N2 - Grip strength (GS) has an age- and gender-dependent decline with advancing age. One study comparing GS among extremely old show a North-South gradient with lowest GS in Italy compared to France (intermediary) and Denmark (highest) even after adjusting for confounders. As GS is associated with higher rates of functional decline and mortality, and thus may be used as a health indicator, it is of interest to examine whether the results on extremely old can be reproduced in a large-scale European survey. GS was measured in a cross-sectional population-based sample of 27,456 individuals aged 50+ in 11 European countries included in the SHARE survey. We made a cross-country comparison of the age trajectory of GS in both genders. Northern-continental European countries had higher GS than southern European countries even when stratifying by age and gender and controlling for height, weight, education, health and socioeconomic status. The relative excess was found to be 11% and the absolute difference 5.0 kg for 50- to 54-year-old men, increasing to 28% and 6.9 kg among 80+ year-old men. The corresponding figures for women were 16% and 4.3 kg, and 21% and 3.5 kg, respectively. Southern European countries have lower GS in the age range 50+ year. Gene-environment interactions may explain country-specific differences. The use of GS in cross-national surveys should control not only for age and gender, but also for nationality.

AB - Grip strength (GS) has an age- and gender-dependent decline with advancing age. One study comparing GS among extremely old show a North-South gradient with lowest GS in Italy compared to France (intermediary) and Denmark (highest) even after adjusting for confounders. As GS is associated with higher rates of functional decline and mortality, and thus may be used as a health indicator, it is of interest to examine whether the results on extremely old can be reproduced in a large-scale European survey. GS was measured in a cross-sectional population-based sample of 27,456 individuals aged 50+ in 11 European countries included in the SHARE survey. We made a cross-country comparison of the age trajectory of GS in both genders. Northern-continental European countries had higher GS than southern European countries even when stratifying by age and gender and controlling for height, weight, education, health and socioeconomic status. The relative excess was found to be 11% and the absolute difference 5.0 kg for 50- to 54-year-old men, increasing to 28% and 6.9 kg among 80+ year-old men. The corresponding figures for women were 16% and 4.3 kg, and 21% and 3.5 kg, respectively. Southern European countries have lower GS in the age range 50+ year. Gene-environment interactions may explain country-specific differences. The use of GS in cross-national surveys should control not only for age and gender, but also for nationality.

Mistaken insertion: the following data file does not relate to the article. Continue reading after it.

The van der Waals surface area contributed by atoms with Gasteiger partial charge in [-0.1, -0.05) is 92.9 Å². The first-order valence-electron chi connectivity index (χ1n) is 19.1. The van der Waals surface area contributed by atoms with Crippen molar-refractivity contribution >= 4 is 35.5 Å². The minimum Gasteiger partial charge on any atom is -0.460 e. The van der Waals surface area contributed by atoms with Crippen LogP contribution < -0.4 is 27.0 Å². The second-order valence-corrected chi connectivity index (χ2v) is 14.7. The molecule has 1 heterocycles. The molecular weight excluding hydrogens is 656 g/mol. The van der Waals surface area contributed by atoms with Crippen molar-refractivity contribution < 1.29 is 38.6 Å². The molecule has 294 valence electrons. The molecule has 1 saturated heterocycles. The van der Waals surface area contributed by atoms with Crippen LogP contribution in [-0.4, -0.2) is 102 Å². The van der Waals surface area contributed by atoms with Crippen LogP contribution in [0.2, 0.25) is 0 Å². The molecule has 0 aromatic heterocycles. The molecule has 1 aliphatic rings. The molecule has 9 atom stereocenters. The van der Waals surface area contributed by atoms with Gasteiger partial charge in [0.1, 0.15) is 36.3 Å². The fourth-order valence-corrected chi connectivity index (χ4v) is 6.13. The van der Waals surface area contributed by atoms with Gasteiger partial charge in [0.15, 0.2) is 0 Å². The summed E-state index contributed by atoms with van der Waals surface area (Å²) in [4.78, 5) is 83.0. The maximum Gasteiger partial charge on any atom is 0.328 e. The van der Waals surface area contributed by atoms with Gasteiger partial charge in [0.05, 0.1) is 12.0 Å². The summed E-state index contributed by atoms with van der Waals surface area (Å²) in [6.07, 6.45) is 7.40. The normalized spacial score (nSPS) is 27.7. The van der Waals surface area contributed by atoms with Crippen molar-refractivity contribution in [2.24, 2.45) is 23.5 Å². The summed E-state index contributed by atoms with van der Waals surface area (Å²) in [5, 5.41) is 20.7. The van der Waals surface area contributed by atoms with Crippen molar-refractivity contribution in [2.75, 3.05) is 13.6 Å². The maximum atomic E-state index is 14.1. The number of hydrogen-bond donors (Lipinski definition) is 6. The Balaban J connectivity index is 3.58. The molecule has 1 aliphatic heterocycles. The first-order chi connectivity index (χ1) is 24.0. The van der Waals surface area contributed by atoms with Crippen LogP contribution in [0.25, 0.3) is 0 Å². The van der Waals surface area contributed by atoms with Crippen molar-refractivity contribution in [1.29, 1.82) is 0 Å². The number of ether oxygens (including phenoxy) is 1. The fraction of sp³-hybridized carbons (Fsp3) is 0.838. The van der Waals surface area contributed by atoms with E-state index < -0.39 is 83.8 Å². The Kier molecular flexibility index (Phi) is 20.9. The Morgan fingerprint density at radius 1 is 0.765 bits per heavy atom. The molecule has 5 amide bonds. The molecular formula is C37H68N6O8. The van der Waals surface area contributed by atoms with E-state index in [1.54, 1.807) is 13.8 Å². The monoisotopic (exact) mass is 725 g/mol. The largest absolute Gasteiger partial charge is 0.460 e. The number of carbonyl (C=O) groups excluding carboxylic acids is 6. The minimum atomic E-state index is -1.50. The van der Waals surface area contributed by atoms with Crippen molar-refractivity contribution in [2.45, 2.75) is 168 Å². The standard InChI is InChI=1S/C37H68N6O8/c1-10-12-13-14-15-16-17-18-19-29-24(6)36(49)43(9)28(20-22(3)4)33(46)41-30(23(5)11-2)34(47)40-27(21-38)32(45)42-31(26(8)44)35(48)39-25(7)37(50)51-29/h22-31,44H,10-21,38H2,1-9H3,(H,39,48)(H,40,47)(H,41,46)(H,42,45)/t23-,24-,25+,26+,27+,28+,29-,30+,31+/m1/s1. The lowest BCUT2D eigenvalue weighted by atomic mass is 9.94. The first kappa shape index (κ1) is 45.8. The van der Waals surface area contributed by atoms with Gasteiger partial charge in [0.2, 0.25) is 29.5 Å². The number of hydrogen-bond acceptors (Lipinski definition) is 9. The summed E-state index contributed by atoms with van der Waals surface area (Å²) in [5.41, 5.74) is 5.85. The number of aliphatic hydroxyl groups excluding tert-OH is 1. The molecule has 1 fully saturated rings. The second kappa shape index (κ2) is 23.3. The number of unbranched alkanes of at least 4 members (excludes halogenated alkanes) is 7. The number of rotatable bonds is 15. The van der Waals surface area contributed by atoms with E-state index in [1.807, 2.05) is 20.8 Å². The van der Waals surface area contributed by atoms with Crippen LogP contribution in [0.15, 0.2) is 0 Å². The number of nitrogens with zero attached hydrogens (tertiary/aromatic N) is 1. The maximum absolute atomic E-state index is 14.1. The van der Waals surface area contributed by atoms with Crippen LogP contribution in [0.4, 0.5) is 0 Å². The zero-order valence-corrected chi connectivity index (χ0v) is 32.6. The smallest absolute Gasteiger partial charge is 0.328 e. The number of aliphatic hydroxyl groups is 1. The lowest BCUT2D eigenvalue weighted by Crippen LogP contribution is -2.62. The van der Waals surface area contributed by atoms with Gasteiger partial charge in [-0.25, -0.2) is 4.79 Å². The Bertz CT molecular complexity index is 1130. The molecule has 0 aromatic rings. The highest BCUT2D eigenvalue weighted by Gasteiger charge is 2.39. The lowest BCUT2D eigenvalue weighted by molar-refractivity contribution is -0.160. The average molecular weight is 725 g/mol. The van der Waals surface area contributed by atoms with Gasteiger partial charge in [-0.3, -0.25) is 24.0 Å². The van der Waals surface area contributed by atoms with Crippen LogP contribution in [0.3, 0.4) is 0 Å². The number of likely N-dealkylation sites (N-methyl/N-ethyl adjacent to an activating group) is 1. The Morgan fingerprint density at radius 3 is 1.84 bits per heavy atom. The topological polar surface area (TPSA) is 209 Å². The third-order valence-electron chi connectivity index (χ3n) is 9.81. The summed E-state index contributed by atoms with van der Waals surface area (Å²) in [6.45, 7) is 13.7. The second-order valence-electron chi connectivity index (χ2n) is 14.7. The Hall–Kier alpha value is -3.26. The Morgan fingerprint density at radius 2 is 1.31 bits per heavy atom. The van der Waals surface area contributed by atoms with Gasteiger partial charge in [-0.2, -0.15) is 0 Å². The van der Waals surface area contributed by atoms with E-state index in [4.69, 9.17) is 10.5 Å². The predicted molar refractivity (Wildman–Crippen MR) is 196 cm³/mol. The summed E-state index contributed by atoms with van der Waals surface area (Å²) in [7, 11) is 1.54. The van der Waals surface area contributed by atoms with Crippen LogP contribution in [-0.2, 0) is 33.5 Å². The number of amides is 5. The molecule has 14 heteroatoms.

KW - Gribestyrke

KW - Håndstyrke

KW - Epidemiologi

KW - Forventet levetid

KW - Aldring

KW - Tværsektorielle studier

KW - Grip strength

KW - Hand strength

KW - Epidemiology

KW - Life expectancy

KW - Aged

KW - Cross-sectional studies

U2 - 10.1007/s10433-009-0128-6

DO - 10.1007/s10433-009-0128-6

M3 - Journal article

VL - 6

SP - 227

EP - 236

JO - European Journal of Ageing

JF - European Journal of Ageing

SN - 1613-9372

IS - 3

ER -